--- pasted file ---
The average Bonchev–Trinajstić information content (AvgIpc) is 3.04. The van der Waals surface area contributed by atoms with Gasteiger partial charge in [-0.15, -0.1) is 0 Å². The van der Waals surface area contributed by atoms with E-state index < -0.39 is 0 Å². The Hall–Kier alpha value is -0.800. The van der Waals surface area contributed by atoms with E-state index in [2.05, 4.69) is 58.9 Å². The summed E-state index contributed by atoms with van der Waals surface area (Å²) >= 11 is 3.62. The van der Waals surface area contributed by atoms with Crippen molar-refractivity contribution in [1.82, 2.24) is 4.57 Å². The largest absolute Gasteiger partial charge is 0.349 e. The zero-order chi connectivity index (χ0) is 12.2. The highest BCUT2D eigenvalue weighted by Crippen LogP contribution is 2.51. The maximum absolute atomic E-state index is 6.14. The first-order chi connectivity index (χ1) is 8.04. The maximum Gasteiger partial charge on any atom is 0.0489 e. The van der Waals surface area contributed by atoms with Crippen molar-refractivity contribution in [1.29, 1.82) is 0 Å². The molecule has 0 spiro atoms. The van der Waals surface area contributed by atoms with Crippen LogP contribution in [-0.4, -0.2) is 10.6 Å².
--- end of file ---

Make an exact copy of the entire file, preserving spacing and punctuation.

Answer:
The average Bonchev–Trinajstić information content (AvgIpc) is 3.04. The van der Waals surface area contributed by atoms with Gasteiger partial charge in [-0.15, -0.1) is 0 Å². The van der Waals surface area contributed by atoms with E-state index < -0.39 is 0 Å². The Hall–Kier alpha value is -0.800. The van der Waals surface area contributed by atoms with E-state index in [2.05, 4.69) is 58.9 Å². The summed E-state index contributed by atoms with van der Waals surface area (Å²) >= 11 is 3.62. The van der Waals surface area contributed by atoms with Crippen molar-refractivity contribution in [1.82, 2.24) is 4.57 Å². The largest absolute Gasteiger partial charge is 0.349 e. The zero-order chi connectivity index (χ0) is 12.2. The highest BCUT2D eigenvalue weighted by Crippen LogP contribution is 2.51. The maximum absolute atomic E-state index is 6.14. The first-order chi connectivity index (χ1) is 8.04. The maximum Gasteiger partial charge on any atom is 0.0489 e. The van der Waals surface area contributed by atoms with Crippen molar-refractivity contribution in [1.29, 1.82) is 0 Å². The molecule has 0 spiro atoms. The van der Waals surface area contributed by atoms with Crippen LogP contribution in [-0.4, -0.2) is 10.6 Å².